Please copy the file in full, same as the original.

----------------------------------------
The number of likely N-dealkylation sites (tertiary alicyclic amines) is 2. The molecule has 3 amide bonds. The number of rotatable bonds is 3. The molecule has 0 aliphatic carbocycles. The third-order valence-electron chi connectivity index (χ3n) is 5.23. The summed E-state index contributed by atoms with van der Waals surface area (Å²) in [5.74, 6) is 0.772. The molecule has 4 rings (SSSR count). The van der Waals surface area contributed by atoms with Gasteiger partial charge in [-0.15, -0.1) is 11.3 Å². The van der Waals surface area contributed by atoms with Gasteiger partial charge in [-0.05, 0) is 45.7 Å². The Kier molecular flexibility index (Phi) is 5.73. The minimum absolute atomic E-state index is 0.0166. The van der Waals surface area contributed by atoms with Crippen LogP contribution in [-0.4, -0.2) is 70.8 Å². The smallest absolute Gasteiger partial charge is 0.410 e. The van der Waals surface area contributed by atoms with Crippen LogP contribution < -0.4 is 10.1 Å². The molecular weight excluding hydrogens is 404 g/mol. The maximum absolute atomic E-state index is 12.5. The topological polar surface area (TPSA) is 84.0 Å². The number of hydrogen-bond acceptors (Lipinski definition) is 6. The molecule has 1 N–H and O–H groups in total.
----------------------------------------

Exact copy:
The number of likely N-dealkylation sites (tertiary alicyclic amines) is 2. The molecule has 3 amide bonds. The number of rotatable bonds is 3. The molecule has 0 aliphatic carbocycles. The third-order valence-electron chi connectivity index (χ3n) is 5.23. The summed E-state index contributed by atoms with van der Waals surface area (Å²) in [5.74, 6) is 0.772. The molecule has 4 rings (SSSR count). The van der Waals surface area contributed by atoms with Gasteiger partial charge in [-0.15, -0.1) is 11.3 Å². The van der Waals surface area contributed by atoms with Gasteiger partial charge in [-0.05, 0) is 45.7 Å². The Kier molecular flexibility index (Phi) is 5.73. The minimum absolute atomic E-state index is 0.0166. The van der Waals surface area contributed by atoms with Crippen LogP contribution in [-0.4, -0.2) is 70.8 Å². The smallest absolute Gasteiger partial charge is 0.410 e. The van der Waals surface area contributed by atoms with Crippen LogP contribution < -0.4 is 10.1 Å². The molecular weight excluding hydrogens is 404 g/mol. The maximum absolute atomic E-state index is 12.5. The topological polar surface area (TPSA) is 84.0 Å². The number of hydrogen-bond acceptors (Lipinski definition) is 6. The molecule has 1 N–H and O–H groups in total.